Making effective management decisions for water supplies requires reliable data and insightful analysis. Low-cost monitoring and evaluation of the groundwater pumping system ensure a dependable and sustainable supply and improve understanding of how your wells and the aquifer respond to pumping, recharge, and pollution. Automated data acquisition is now simplified for both wired supervisory control and data acquisition (SCADA) systems and smaller, nonwired systems. In contrast to imprecise models or radial buffer areas, collecting basic indicator data enables analysis of actual groundwater well capture areas under the Wellhead Protection Act while also enabling analysis of energy efficiency, pollution avoidance, and water rights conformance. Low-cost data acquisition, reporting, and evaluation are not only essential to helping water managers meet new regulatory requirements for underground injection control and other types of managed aquifer recharge, but also to avoiding costly, unplanned supply disruptions linked to unrecognized water quality degradation trends.
SoundEarth designs aquifer monitoring networks for optimum resolution at low cost to obtain representative data that support good decision making and early detection of negative supply and water quality trends. Typically, groundwater used for public water supply is drawn from the deeper portions of a multilayered aquifer system to avoid near-surface pollution risks. Today’s data collection systems leverage the latest in pressure, flow, and quality measurement technology, wirelessly transmitting data to a central receiving station or transmitting data by wire in a SCADA environment. The data are maintained in a database within the SCADA system or in a project-specific, web-enabled database, with access restricted to authorized users in conformance with Homeland Security requirements.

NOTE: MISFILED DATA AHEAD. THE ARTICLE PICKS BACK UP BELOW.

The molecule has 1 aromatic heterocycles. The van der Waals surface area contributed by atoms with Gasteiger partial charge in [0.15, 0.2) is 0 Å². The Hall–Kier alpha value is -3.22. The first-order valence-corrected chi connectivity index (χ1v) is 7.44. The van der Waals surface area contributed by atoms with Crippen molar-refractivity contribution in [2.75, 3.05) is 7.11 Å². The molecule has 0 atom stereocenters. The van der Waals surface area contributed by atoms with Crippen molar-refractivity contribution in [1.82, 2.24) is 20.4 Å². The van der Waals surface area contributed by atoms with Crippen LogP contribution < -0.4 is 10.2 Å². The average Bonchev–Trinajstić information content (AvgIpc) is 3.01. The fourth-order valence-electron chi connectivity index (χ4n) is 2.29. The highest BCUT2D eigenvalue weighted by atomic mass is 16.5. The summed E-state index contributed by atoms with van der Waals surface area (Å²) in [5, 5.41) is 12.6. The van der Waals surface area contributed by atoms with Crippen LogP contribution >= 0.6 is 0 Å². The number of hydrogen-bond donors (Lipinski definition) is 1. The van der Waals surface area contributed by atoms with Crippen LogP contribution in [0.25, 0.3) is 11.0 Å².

SoundEarth’s protocols for optimizing the collection, acquisition, and analysis of validated data on wellfield capture and performance make it possible to easily track supply and water quality, detect degradation trends early, and generate required operating reports for state and local regulators.